Chasing 83, all eyes were on Woods at the Farmers Insurance Open in January, his first start of the new decade ended with a solid T9 finish. The Genesis Invitational where he did double duty as host and player saw Tiger go into a tailspin. While the tournament couldn’t have asked for a better champion in win-starved Adam Scott, Woods book-ended the scoreboard coming in dead last out of a field of 68. Shocking? Tiger still found humour enough to comment “Good news, I hit every ball forward, not backwards, a couple sideways.” The questions will come hard and fast at the WGCMexico before The Players in mid-March. He’ll likely follow that with the WGC-Dell Match Play and then take two weeks off to get ready for his Masters defence. There are four PGA Tour events between each major; expect Tiger to play one of them to stay match sharp. Twice in 2019 he had a complete rest between majors. Twice it resulted in missed cuts.
He also wants to win one of the few things he hasn’t – an Olympic medal – before it’s too late: “Making the Olympic team is a big goal,” he said. “I don’t see myself having too many more opportunities. At the next Olympic Games, I’ll be a 48-year-old. To be one of the top Americans at that age is going to be tough.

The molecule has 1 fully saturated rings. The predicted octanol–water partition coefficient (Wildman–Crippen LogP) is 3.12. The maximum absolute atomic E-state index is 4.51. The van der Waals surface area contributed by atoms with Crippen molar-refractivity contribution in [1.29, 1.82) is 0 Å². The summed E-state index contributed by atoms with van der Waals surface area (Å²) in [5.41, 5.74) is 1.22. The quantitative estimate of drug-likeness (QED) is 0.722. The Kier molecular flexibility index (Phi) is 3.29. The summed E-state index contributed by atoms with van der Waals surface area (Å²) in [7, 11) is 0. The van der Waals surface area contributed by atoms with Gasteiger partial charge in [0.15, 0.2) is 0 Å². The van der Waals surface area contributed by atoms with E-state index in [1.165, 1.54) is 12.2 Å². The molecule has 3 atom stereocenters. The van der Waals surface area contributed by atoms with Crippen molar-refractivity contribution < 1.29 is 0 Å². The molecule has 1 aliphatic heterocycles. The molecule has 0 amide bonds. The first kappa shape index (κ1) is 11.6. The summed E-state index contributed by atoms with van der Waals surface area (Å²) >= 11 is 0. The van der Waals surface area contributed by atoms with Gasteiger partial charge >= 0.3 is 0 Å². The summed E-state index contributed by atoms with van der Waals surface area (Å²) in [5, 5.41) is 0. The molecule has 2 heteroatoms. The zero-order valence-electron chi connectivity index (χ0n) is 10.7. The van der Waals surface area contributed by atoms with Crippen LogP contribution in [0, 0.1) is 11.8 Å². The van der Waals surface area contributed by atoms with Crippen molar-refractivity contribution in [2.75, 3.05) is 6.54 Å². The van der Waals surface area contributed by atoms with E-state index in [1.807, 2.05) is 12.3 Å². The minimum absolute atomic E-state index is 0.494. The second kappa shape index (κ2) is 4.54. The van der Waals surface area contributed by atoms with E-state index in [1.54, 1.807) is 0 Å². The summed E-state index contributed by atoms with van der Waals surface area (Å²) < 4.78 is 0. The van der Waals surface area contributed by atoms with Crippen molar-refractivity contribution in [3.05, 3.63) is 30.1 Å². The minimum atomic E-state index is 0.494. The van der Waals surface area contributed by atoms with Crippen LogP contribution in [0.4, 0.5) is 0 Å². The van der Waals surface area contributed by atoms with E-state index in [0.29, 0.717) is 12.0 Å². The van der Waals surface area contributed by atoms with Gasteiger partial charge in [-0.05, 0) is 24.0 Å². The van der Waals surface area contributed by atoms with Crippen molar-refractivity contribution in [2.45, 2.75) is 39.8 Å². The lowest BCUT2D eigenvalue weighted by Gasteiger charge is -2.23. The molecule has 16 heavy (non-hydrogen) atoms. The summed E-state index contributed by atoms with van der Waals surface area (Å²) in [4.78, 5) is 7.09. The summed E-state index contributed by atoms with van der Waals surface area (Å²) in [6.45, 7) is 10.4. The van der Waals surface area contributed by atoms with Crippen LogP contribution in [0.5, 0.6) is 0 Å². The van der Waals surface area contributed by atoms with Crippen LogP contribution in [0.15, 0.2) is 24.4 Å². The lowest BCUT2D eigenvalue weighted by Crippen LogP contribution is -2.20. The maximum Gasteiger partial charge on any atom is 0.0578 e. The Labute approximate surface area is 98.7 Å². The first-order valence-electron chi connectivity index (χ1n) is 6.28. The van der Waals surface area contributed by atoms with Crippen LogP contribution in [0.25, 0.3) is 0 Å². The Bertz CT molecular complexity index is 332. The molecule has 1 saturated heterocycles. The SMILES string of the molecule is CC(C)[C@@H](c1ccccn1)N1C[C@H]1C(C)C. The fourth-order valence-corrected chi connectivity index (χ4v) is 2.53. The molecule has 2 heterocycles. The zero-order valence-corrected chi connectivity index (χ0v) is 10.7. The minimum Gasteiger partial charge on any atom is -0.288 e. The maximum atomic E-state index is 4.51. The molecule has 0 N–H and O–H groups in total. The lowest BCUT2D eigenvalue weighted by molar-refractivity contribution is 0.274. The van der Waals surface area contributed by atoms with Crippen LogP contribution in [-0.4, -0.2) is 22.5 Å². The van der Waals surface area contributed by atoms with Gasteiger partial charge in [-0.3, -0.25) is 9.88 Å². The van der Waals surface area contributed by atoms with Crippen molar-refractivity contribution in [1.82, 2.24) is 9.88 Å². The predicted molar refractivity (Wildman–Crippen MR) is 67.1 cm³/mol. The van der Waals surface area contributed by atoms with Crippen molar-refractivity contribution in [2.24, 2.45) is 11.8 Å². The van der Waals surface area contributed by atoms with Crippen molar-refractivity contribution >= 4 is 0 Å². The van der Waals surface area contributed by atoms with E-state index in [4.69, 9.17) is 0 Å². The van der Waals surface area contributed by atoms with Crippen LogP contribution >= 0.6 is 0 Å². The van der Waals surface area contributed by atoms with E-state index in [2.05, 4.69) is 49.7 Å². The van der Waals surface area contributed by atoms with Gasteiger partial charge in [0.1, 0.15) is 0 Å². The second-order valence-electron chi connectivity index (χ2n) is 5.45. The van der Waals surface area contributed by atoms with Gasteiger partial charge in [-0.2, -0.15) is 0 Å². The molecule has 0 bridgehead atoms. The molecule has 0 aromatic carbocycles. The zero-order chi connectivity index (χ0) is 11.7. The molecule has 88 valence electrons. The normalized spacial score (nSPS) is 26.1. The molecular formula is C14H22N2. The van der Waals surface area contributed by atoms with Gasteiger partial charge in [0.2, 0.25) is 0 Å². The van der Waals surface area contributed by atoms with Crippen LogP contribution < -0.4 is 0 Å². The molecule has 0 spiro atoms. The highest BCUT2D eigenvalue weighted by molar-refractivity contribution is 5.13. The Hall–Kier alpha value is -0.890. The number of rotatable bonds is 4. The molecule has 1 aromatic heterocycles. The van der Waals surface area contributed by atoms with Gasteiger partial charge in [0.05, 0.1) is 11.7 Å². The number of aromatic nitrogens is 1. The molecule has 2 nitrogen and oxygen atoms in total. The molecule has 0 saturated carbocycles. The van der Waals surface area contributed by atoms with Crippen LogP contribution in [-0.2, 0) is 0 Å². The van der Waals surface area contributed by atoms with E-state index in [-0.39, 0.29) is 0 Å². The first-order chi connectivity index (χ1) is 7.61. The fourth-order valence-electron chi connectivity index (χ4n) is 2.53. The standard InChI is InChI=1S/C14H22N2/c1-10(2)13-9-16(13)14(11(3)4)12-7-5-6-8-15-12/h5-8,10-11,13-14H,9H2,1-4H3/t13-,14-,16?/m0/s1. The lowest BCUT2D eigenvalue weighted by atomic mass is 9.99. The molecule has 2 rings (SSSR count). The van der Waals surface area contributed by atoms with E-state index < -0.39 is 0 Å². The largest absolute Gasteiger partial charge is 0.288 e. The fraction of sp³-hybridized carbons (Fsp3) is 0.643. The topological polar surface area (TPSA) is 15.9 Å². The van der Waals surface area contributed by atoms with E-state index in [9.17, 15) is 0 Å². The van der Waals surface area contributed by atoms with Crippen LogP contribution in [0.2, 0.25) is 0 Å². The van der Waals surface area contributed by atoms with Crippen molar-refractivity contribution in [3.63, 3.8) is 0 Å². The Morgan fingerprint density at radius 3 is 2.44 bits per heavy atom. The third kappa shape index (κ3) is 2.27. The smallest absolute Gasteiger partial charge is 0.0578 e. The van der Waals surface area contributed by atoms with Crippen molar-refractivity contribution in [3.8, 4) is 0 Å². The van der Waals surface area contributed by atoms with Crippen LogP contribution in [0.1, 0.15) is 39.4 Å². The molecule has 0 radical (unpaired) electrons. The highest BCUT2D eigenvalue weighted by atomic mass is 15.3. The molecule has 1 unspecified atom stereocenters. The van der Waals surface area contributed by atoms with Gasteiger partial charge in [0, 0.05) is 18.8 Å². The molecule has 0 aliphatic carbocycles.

He’ll then reach the FedEx Cup Playoffs hoping he has enough points on the board and juice in the tank to mount a challenge.
3. SO WHERE WILL TIGER WIN NEXT?
Predicting where Tiger might win next on tour is tricky as his schedule remains uncertain, but he’s won the Arnold Palmer Invitational, the WGC Invitational and the Farmers Insurance Open so often they pretty much engrave his name on the trophy as soon as he arrives. In terms of adding to his 15 majors, the Masters and the Open again remain Tiger’s best hope. Both Augusta National and Royal St George’s will reward the man who can plot his way around the course, seeing the shot and execute under increasing pressure. Even more so than Augusta, Woods relishes the challenge links golf throws up. “It allows you to be creative,” he’s said. “Augusta used to be like that. The US Open is obviously not. And the PGA is similar to a US Open setup.” If he is to win big again, circle Georgia or Kent. But ‘if’ remains a very big word.